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Title: Further education college quality systems : a framework of design principles for the development of teaching quality improvement processes
Author: Albury, Steven William
ISNI:       0000 0004 6060 5650
Awarding Body: University of Oxford
Current Institution: University of Oxford
Date of Award: 2014
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This research is a case study of the quality improvement process in an English further education college. It examines the way that staff involved in the design and operation of the quality system shape the process in a part of the education sector that struggles with issues of performance. The case is placed into the context of an unstable policy environment, where further education colleges have been subjected to frequent bouts of government intervention and a funding regime that is unfavourable when compared to secondary schools and universities. The contribution to knowledge of this thesis is that it addresses an under-researched area of further education by viewing the quality process from the perspective of the governors, managers and professional staff responsible for its design and operation. As such it addresses a problem where a lot of attention has been given to teaching staff who experience the quality process or to macro studies where the focus is on outputs in the sector. However, less attention has been paid to the governors, senior staff and quality teams who assess teaching and learning in colleges. The data for the case study were gathered over a two-year period between 2010-2012 and include interviews with college staff, senior staff from OFSTED and the Department for Business Innovation and Skills and staff from a second college, used to help verify the findings. In addition to this, documentation for the quality system was gathered including inspection documents and policy documents. The data were analysed in order to surface traits of social and organisational practice that address the problem of operating a quality system in an environment that is highly resistant to systemisation and predictability. The findings are presented as 'fuzzy' generalisations supplemented by guidance in the form of design principles. The thesis provides an empirically grounded description of key elements of the relationships and the surrounding sociotechnical system that were found in the case. The design principles augment the case study and provide guidance on how a combination of trust relationships, resilience of processes to disruption and flexibility of application provide a background for the quality improvement process at Stretchford College, which was rated as 'Outstanding' at the time of the research.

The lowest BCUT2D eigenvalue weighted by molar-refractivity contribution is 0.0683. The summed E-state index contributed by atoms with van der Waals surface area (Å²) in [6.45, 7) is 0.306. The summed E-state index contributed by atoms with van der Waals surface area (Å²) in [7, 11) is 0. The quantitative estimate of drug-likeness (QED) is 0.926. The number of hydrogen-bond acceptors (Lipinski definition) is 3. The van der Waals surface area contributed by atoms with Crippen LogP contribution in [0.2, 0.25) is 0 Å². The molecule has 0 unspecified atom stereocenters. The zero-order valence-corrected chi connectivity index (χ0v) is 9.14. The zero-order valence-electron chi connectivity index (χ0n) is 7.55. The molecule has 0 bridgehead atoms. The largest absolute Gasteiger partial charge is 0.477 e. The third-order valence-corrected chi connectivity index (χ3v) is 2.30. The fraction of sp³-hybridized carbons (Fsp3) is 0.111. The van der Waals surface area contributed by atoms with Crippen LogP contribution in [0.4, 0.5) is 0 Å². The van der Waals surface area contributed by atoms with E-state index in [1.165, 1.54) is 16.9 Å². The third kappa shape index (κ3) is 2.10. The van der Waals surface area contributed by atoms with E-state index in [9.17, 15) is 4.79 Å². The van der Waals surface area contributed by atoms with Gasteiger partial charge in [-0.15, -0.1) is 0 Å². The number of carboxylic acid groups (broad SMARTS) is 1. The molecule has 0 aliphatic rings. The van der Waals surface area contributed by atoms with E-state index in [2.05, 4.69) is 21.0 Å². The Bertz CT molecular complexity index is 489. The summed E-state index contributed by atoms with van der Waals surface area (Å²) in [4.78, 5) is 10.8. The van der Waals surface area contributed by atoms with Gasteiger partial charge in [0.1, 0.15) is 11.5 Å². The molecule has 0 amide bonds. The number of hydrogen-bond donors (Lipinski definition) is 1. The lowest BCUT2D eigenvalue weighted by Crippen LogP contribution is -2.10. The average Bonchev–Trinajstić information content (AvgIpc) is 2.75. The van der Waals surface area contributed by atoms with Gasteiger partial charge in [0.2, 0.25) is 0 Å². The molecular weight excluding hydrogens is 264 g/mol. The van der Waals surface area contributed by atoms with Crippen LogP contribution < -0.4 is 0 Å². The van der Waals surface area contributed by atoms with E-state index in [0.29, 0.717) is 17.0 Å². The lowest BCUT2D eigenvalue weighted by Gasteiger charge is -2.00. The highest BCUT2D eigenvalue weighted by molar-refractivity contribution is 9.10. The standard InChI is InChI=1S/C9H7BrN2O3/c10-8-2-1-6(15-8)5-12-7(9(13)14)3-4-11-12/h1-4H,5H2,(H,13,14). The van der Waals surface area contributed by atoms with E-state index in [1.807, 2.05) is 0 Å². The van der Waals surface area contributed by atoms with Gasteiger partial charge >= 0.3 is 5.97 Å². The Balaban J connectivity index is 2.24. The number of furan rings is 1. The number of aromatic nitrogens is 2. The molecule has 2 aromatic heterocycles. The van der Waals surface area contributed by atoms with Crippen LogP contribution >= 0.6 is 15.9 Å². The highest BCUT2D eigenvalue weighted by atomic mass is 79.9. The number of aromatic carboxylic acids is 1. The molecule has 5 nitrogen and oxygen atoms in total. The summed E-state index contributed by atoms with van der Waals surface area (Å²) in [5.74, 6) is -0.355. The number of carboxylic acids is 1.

Supervisor: Davies, Chris ; Jirotka, Marina Sponsor: Not available
Qualification Name: Thesis (Ph.D.) Qualification Level: Doctoral
EThOS ID:  DOI: Not available
Keywords: Postsecondary Education--Evaluation ; Universities and colleges--Great Britain--Administration ; Educational evaluation ; Education--Quality control